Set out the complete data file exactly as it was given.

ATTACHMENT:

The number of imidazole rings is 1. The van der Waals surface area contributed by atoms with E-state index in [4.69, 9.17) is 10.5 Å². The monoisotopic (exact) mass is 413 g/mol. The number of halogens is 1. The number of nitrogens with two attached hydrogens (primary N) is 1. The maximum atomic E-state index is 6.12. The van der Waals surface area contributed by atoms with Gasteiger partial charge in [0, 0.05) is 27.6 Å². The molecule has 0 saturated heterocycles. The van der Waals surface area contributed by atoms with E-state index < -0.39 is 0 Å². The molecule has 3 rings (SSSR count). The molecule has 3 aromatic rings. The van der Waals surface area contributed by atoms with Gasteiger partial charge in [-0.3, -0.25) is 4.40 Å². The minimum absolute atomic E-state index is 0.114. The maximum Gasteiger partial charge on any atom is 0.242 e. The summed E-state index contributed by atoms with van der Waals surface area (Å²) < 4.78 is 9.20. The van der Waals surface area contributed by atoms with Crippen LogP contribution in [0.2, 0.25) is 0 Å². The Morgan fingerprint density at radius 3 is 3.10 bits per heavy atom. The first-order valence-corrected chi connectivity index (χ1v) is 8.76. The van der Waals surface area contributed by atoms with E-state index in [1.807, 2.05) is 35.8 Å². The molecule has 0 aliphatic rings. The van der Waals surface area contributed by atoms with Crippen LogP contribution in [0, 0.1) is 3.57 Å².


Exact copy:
The number of imidazole rings is 1. The van der Waals surface area contributed by atoms with E-state index in [4.69, 9.17) is 10.5 Å². The monoisotopic (exact) mass is 413 g/mol. The number of halogens is 1. The number of nitrogens with two attached hydrogens (primary N) is 1. The maximum atomic E-state index is 6.12. The van der Waals surface area contributed by atoms with Gasteiger partial charge in [0, 0.05) is 27.6 Å². The molecule has 0 saturated heterocycles. The van der Waals surface area contributed by atoms with E-state index < -0.39 is 0 Å². The molecule has 3 rings (SSSR count). The molecule has 3 aromatic rings. The van der Waals surface area contributed by atoms with Gasteiger partial charge in [-0.3, -0.25) is 4.40 Å². The minimum absolute atomic E-state index is 0.114. The maximum Gasteiger partial charge on any atom is 0.242 e. The summed E-state index contributed by atoms with van der Waals surface area (Å²) < 4.78 is 9.20. The van der Waals surface area contributed by atoms with Crippen LogP contribution in [0.2, 0.25) is 0 Å². The Morgan fingerprint density at radius 3 is 3.10 bits per heavy atom. The first-order valence-corrected chi connectivity index (χ1v) is 8.76. The van der Waals surface area contributed by atoms with E-state index in [1.807, 2.05) is 35.8 Å². The molecule has 0 aliphatic rings. The van der Waals surface area contributed by atoms with Crippen LogP contribution in [0, 0.1) is 3.57 Å².